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Maddie Camp's research interests include formation of secondary pollutants, emmission fate and transport and the relationship between emissions and climate change. This summer at CMMAP, she worked with Dr. Sonia Kreidenweis looking at a new way to measure irregular particles.

Aerosols impact cloud reflectivity and cloud residence time by acting as cloud condensation nuclei (CCN). Traditional lab methods for measuring properties dictating CCN activity are unable to accurately measure particles with non-spherical geometry such as iodine oxides. Maddie applied a novel wet CCN measurement method that collapses fractal iodine oxide particles to provide an accurate measurement of water uptake and CCN activity of irregular particles.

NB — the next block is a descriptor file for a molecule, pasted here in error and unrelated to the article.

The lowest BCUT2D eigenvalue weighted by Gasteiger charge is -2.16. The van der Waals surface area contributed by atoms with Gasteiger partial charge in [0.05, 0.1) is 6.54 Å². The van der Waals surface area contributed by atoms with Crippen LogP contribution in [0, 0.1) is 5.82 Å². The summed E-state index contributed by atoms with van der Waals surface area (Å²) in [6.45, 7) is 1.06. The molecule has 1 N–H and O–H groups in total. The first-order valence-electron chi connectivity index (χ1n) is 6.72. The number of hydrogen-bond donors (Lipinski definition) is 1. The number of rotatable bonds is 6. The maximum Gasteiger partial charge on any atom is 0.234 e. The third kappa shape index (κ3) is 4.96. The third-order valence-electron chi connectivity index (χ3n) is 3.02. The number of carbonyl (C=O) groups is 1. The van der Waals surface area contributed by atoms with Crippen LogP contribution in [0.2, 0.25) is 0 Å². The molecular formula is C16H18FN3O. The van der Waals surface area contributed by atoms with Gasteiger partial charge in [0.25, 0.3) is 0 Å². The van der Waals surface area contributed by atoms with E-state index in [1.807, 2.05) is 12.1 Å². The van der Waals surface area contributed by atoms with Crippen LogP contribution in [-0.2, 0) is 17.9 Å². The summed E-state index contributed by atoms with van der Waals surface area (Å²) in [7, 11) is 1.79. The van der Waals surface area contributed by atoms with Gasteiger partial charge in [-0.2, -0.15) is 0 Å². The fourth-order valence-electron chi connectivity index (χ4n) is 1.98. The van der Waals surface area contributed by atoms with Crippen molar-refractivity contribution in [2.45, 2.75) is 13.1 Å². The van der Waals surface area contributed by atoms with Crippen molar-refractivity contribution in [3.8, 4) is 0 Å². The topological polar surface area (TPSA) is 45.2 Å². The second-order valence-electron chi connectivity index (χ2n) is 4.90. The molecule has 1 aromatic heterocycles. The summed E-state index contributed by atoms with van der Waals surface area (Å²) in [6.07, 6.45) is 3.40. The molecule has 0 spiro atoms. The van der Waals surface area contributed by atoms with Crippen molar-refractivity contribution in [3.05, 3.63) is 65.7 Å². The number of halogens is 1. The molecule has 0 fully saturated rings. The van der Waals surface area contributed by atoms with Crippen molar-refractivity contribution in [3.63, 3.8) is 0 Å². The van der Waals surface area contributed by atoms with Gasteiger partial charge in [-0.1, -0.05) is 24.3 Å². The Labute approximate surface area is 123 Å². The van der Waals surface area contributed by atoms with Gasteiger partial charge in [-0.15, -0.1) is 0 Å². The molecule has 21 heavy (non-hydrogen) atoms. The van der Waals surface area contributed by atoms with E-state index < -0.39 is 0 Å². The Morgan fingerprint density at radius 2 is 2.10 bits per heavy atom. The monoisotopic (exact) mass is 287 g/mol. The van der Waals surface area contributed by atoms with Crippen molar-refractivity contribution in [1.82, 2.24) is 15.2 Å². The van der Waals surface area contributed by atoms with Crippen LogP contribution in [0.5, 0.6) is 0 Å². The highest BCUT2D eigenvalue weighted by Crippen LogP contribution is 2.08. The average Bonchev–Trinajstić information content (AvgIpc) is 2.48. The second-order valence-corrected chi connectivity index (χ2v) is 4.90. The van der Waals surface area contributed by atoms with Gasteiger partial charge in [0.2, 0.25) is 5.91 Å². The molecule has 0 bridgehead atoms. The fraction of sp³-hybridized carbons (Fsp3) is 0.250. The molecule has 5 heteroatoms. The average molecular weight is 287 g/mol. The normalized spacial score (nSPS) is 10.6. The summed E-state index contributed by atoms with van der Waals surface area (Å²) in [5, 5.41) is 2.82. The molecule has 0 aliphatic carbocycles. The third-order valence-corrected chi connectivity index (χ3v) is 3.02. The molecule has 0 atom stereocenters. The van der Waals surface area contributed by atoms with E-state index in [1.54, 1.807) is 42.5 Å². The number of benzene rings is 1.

Fractal iodine oxide particles form through oxidation of molecular iodine and other iodic compounds released in coastal regions by algae. Subsequent condensation forms small nuclei that agglomerate into larger irregular particles. Maddie's research poster, Cloud Nucleating Activity of Non-Spherical Particles: Application of Wet CCN Measurement to Iodine Oxides, may be found here.

Maddie's hometown is Vancouver, WA. She attends Rice University and will be a junior in the fall. Her major is civil and environmental engineering. Outside of school, she likes to hike, bake, sew and also enjoys bird watching.

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